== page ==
Amazon's been given a patent for an automated system allowing customers to exchange unwanted gifts before they've even shipped.
The patent describes a 'gift conversion' wizard that would allow recipients to pre-register with Amazon with a list of rules over what they'll deign to accept.
For example, they could tell the system to automatically convert all gifts from Aunt Mildred into gift certificates because she invariably comes up with rubbish ones - or "has different tastes than the user", as the patent application more tactfully puts it. The system can even be set to automatically write and thank her for the original gift.
Other filters could be applied, such as 'no clothes with wool', 'check clothes size first' or 'no books by Dan Brown'.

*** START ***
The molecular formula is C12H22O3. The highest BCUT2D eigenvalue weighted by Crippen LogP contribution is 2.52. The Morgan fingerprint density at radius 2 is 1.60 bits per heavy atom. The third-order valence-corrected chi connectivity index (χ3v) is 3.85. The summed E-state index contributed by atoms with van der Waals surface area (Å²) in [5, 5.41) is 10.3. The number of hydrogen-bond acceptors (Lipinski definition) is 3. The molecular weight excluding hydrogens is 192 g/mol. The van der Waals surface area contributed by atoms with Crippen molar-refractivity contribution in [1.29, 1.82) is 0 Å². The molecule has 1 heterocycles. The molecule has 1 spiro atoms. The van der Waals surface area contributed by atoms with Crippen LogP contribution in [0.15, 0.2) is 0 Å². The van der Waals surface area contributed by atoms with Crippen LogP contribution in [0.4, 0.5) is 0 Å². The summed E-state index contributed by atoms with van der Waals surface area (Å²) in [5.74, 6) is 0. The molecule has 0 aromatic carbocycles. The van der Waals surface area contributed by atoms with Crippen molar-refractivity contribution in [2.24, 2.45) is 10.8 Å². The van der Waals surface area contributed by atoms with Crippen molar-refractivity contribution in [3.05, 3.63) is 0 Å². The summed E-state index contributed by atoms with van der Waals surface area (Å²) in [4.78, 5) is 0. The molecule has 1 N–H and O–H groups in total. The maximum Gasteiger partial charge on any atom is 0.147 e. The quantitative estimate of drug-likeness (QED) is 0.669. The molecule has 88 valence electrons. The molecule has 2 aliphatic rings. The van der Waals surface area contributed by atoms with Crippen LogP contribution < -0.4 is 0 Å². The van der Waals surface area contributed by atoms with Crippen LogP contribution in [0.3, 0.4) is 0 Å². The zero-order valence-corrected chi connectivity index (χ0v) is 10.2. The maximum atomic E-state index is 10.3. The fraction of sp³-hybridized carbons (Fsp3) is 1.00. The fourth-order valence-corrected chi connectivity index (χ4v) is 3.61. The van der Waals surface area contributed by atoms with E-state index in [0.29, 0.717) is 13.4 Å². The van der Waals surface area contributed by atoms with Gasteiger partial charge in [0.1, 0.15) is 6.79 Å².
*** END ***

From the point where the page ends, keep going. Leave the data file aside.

"The gift giving experience through network shopping services would be improved for both senders and recipients if enhanced systems and methods were provided for converting gifts," the patent says.
The idea has big advantages for Amazon - although not for postal and courier companies. It's been estimated that as many as a third of gifts bought through Amazon are returned or exchanged, and the company spends millions of dollars and man-hours dealing with these.
The danger is that people will just give up on sending gifts altogether, and just cut out the middle man by only sending certificates in the first place.
Personally, I'm going to make damned sure that I never send a gift from Amazon ever again. If I've decided that I want my niece to have a scratchy sweater in a hideous shade of orange, then by God that's what she's going to get.